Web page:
He is the Spirit of Life, a fountain of water springing up to life eternal. To men, dead in sin, the Father gives life through Him, until, in Christ, He brings to life their mortal bodies. The Spirit dwells in the Church and in the hearts of the faithful, as in a temple. In them He prays on their behalf and bears witness to the fact that they are adopted sons. The Church, which the Spirit guides in way of all truth and which He unified in communion and in works of ministry, He both equips and directs with hierarchical and charismatic gifts and adorns with His fruits.
So the Church is not only always holy, but also expresses the fullness of the truth. The Church is also inescapably hierarchical. 

Pentecost by Jan Joest, c. 1510

Further, the Church is showered with the gifts of the Holy Spirit but it is important to appreciate that the mission of the Spirit and the mission of the Word do not contradict each other. The whole “dissent movement” that has polluted the Church since the sixties is based on an untheological premise. It expects that the private voice of the “Spirit” can supersede and contradict the public teaching of the Church. It’s this misunderstanding that still divides dioceses and religious orders. The elderly proponents of dissent are like the old communists crying in their beer about the good times during the revolution and forgetting all the chaos they caused.

One of the effects of the Holy Spirit is that it “opened to all peoples the knowledge of God and brought together the many languages of the earth in profession of the one faith.” (Preface for Pentecost) This effect and the missionary thrust that accompanies it are much less evident today than they were in the great missionary eras of the Church. This is largely the result of false teaching about the equivalence of beliefs that arose out of a misunderstanding of the work of the Holy Spirit.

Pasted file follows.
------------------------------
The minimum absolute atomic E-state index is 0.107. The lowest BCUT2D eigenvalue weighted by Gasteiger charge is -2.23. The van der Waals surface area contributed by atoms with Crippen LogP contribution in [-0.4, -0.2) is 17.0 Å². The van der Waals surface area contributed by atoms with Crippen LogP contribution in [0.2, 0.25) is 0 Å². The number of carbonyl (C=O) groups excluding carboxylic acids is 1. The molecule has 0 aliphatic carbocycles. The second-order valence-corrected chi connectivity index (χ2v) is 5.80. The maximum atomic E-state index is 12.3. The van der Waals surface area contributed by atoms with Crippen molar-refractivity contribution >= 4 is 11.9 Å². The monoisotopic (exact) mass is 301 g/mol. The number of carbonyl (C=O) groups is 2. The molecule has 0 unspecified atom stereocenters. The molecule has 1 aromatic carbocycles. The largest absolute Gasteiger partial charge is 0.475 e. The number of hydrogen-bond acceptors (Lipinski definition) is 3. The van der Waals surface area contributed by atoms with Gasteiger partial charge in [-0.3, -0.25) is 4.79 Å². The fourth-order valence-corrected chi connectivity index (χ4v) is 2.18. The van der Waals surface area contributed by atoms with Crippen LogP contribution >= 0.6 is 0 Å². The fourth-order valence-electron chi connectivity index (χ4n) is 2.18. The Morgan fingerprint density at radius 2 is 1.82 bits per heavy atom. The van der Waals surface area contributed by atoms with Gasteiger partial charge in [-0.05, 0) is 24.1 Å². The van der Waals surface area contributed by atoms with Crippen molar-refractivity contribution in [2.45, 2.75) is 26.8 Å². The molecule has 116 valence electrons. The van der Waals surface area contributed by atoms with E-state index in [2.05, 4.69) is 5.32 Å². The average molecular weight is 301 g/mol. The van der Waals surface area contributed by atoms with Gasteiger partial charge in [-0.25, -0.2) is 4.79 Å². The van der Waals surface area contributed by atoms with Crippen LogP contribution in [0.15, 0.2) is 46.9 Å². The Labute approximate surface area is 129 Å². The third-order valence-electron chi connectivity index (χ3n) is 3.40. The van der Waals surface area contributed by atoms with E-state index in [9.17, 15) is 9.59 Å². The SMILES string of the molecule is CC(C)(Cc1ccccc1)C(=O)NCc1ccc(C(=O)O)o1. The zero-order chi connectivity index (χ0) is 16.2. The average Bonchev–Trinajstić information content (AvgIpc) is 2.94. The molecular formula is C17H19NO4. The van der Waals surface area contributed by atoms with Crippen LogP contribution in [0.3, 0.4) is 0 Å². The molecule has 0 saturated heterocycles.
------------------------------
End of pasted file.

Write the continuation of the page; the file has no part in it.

The Holy Spirit is not working in some kind of random way so that people come to some random god as if there are many to choose from – or that they’re all really just the same thing despite obvious differences. The Holy Spirit brings people to knowledge of the God of Judeo-Christian history. The Holy Spirit “reveal[s] to us more abundantly the hidden mystery of this sacrifice” of Jesus Christ. (Prayer over the Offerings) In fact the vision on this day of Pentecost is “that the truth of your saving mystery may shine forth for the whole world.”(Vigil Mass)

The text quoted above from the Council has something else that is often missed. Even something apparently as simple as praying involves the Holy Spirit. The Council said: “In them [believers] He prays on their behalf and bears witness to the fact that they are adopted sons.” This stems from Saint Paul: “In the same way the Spirit also helps our weakness; for we do not know how to pray as we should, but the Spirit Himself intercedes for us with groanings too deep for words.” (Romans 8:26)

God’s Spirit is renewing the face of the earth!